Palestine: The 193rd State? Ireland's Position
September 23, 2011
SADAKA, The Ireland Palestine Alliance
"The continuing Israeli military occupation of the Palestinian territories is at the heart of the unresolved Arab-Israeli conflict. The existence of the state of Israel and its right to live in peace and security -- have for many years been accepted in principle by most Arab and Palestinian opinion. It is the continuing occupation, and the creation and growth of illegal settlements on the occupied lands, which are now the major obstacles to peace." -- Eamon Gilmore, Ireland's Tanaiste and Minister of Foreign Affairs & Trade.
Palestine: The 193rd State? The Case for UN Recognition
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Ireland’s Position on the Recognition of a Palestinian State
SADAKA, The Ireland Palestine Alliance
DUBLIN (Briefing No. 18) -- "The continuing Israeli military occupation of the Palestinian territories is at the heart of the unresolved Arab-Israeli conflict. The issues which have been critical for Israel for most of its history -- the existence of the state of Israel and its right to live in peace and security -- have for many years been accepted in principle by most Arab and Palestinian opinion. It is the continuing occupation, and the creation and growth of illegal settlements on the occupied lands, which are now the major obstacles to peace.
“I consider it an urgent priority objective, both for Ireland and the EU, to help achieve the end of the occupation and the establishment of a sovereign Palestinian state, living in peace alongside Israel. This has been the consistent view of Irish Governments since 1980. It is long overdue, and it remains my view that there should be a state of Palestine, and very soon." 
Those were the words of Eamon Gilmore, Tánaiste and Minister of Foreign Affairs & Trade, speaking in Dáil Éireann on 13 July 2011. There, the Minister rightly blames Israel’s military occupation and colonization of Palestinian territories for the failure to achieve a "two-state solution".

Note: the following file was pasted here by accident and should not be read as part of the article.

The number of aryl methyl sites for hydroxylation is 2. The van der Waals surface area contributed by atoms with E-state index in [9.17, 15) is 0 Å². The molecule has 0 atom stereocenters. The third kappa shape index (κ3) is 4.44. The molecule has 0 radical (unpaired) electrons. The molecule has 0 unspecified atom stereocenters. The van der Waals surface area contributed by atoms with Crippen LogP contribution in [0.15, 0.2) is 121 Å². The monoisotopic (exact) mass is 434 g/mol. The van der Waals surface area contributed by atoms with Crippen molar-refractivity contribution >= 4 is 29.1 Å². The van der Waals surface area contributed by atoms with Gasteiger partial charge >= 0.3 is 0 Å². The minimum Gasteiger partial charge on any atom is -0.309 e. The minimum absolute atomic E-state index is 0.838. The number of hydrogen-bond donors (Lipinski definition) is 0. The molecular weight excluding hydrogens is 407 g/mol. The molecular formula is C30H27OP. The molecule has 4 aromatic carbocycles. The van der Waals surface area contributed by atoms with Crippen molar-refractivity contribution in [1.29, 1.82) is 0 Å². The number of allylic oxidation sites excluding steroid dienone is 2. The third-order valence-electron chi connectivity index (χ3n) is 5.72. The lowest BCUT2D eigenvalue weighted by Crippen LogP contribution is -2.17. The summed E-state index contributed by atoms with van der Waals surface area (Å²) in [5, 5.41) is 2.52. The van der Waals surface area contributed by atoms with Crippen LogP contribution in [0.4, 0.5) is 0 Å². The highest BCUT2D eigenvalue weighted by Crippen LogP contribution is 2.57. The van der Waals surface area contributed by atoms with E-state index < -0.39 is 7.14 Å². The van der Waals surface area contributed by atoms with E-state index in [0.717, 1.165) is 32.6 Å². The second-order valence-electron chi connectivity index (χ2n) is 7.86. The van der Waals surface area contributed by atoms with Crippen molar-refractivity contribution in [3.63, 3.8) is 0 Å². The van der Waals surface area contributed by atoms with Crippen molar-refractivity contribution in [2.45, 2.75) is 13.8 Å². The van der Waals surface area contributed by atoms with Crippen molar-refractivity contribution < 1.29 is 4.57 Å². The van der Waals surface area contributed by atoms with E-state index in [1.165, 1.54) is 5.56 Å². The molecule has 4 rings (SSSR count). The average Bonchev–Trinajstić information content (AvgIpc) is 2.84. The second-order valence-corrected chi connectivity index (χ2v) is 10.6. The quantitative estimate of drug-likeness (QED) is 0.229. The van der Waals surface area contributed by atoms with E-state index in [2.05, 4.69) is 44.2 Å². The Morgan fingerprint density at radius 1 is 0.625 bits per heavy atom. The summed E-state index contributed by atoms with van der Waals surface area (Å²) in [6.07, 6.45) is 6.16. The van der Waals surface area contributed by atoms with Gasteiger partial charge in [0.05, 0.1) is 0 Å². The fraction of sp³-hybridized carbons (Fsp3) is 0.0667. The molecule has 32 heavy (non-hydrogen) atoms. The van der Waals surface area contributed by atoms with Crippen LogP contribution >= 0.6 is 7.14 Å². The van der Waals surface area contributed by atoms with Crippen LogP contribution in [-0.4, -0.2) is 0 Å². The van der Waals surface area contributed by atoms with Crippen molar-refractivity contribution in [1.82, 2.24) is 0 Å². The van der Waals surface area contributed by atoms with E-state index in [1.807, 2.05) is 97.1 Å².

UN Membership for Palestine
The Minister was answering a question requesting his views on UN membership for a Palestinian state, an application for which is to be made by Palestinian President, Mahmoud Abbas, on 20 September 2011.
It is now more than two decades since the Palestine Liberation Organization (PLO) declared the establishment of a Palestinian state on the 1967 borders, that is, in Gaza and the West Bank, including East Jerusalem. With this declaration, Palestinians accepted the objective of a state on just 22% of their historic homeland, with Israel continuing to exist in the other 78% -- and the way was now open to a "two-state solution."
In response, close to a hundred states in the world recognized it and granted it full diplomatic relations. Other states, including Ireland, while not going as far as recognition, established some form of diplomatic relations with it. In January 2011, the Irish Government upgraded this representation to the status of a Mission, which is one step short of the Embassy status appropriate for a state that has been accorded full recognition.
UN membership is granted by the UN General Assembly (where a two-thirds majority of those present and voting is required) on the recommendation of the Security Council.
It is expected that the US will veto the Palestinian application in the Security Council and therefore the matter will never reach the General Assembly.
In this event, Palestinians are expected to apply for observer rights at the UN as a "non-member state," which requires a simple majority in the General Assembly and cannot be blocked by the US.